There are many adjectives in the lexicon that can accurately describe MMA fighters—"warrior" isn't one of them.
The word is used far too liberally by fans and pundits alike; it's time to put it to rest for good.
Fighters are brave individuals. They risk their health and their lives in order to entertain the masses. That's commendable but it doesn't make them "warriors."
Warriors engage in war.
MMA, while dangerous, isn't a war. A particularly grueling fight may be called a "war" but that comparison is only figurative. War is what happens between governments and armies, not what happens between two athletes in a cage.
Despite this truth, the W-word finds its way to many post-fight discussions. Phrases like "That guy is a [expletive] warrior, bro" or "Did you see the punishment he took? What a warrior," are commonplace after brutal affairs.
True, Forrest Griffin's and Stephan Bonnar's efforts in their first bout (a fight that's considered by many to be the peak of "warriordom" in MMA) were laudable and impressive enough to put the common man (including myself) to shame.
But throwing and receiving punches and kicks does not make a warrior.
Frankie Edgar is not a warrior for surviving Gray Maynard's assaults and then knocking him out in their third fight.
Fabio Maldonado is not a warrior for withstanding an unbelievable beating from Glover Teixeira before the doctor stopped the fight after the second round.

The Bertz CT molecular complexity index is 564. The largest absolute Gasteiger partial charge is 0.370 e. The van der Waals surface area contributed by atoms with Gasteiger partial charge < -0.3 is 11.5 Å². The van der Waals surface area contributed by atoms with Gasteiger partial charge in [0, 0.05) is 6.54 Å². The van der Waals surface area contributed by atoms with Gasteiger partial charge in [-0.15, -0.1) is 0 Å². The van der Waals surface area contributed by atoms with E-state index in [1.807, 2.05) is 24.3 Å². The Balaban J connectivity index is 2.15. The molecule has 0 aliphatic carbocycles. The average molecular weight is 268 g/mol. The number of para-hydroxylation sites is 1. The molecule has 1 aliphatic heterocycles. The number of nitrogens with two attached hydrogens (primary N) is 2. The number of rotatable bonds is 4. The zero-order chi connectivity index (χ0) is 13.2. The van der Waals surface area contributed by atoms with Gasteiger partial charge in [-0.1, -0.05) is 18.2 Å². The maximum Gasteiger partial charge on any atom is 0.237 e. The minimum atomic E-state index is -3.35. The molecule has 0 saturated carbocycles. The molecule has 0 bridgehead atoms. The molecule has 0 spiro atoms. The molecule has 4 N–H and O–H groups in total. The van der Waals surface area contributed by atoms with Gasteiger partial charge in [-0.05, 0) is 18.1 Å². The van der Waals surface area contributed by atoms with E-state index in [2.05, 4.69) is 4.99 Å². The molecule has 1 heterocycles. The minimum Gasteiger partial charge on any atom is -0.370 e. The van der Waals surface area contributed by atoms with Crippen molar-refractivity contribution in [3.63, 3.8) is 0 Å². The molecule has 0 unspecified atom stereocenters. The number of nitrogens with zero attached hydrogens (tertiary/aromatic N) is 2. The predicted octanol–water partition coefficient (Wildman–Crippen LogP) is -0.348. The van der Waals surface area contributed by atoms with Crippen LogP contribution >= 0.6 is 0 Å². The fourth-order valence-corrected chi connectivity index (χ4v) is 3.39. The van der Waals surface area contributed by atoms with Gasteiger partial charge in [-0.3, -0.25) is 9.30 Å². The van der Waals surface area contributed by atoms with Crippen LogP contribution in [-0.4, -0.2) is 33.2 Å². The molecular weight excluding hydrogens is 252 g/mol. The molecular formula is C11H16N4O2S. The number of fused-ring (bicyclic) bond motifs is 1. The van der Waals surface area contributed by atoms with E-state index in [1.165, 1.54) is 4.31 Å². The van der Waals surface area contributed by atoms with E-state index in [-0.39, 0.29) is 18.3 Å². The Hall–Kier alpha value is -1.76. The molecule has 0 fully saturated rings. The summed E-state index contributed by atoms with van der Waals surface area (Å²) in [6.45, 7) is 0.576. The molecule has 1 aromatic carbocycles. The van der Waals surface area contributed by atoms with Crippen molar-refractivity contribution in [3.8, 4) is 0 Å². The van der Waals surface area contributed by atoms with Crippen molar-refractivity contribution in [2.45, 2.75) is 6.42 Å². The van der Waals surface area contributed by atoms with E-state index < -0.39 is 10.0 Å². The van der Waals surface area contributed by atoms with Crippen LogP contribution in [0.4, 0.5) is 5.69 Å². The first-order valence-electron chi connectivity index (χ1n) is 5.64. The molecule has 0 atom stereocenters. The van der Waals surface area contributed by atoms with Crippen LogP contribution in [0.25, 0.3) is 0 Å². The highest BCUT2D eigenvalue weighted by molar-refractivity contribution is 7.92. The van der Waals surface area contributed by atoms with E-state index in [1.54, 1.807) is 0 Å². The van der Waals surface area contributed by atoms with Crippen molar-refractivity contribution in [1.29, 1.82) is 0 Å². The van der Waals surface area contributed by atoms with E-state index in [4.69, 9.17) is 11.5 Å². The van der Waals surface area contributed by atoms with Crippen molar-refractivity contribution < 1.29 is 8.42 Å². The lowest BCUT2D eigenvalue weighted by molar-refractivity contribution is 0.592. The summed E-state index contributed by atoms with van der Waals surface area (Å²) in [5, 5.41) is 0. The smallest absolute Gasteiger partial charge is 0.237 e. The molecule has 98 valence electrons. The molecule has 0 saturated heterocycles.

That's another problem with the word "warrior" in MMA. Fans typically use it to describe fighters who excel at absorbing damage rather than dishing it out.
You never hear "Man, Anderson Silva is such a warrior for destroying Vitor Belfort with a front kick to the face!" Instead, the MMA world gets diatribes about how living punching bags are the bravest "warriors" the human race has ever known.
MMA, no matter how much you want to emphasize the violence, is ultimately naught but a sporting contest. It's participants are athletes who are trying to kick ass and make money, not warriors who are risking their lives daily on the front lines of any of the world's numerous conflicts.
MMA is a young sport and there's still time to influence its terminology. Let's start now, and let's start with removing "warrior" from the sport's lexicon once and for all.